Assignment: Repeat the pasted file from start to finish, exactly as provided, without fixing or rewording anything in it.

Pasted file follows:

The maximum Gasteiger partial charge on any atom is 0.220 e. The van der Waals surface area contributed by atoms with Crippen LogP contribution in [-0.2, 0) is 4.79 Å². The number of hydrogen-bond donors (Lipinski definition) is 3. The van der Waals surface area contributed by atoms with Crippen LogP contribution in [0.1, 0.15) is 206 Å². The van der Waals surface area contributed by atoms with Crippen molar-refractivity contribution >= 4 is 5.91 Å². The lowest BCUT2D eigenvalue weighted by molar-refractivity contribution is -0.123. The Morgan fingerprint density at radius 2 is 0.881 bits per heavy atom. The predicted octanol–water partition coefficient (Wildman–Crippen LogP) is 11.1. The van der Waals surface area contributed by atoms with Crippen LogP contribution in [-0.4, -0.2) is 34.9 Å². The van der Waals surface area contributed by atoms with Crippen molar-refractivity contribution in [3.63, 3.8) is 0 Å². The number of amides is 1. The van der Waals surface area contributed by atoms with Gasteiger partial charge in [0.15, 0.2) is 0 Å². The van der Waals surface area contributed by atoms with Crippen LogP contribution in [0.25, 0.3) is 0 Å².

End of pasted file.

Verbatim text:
The maximum Gasteiger partial charge on any atom is 0.220 e. The van der Waals surface area contributed by atoms with Crippen LogP contribution in [-0.2, 0) is 4.79 Å². The number of hydrogen-bond donors (Lipinski definition) is 3. The van der Waals surface area contributed by atoms with Crippen LogP contribution in [0.1, 0.15) is 206 Å². The van der Waals surface area contributed by atoms with Crippen molar-refractivity contribution >= 4 is 5.91 Å². The lowest BCUT2D eigenvalue weighted by molar-refractivity contribution is -0.123. The Morgan fingerprint density at radius 2 is 0.881 bits per heavy atom. The predicted octanol–water partition coefficient (Wildman–Crippen LogP) is 11.1. The van der Waals surface area contributed by atoms with Crippen LogP contribution in [-0.4, -0.2) is 34.9 Å². The van der Waals surface area contributed by atoms with Crippen molar-refractivity contribution in [3.63, 3.8) is 0 Å². The number of amides is 1. The van der Waals surface area contributed by atoms with Gasteiger partial charge in [0.15, 0.2) is 0 Å². The van der Waals surface area contributed by atoms with Crippen LogP contribution in [0.25, 0.3) is 0 Å².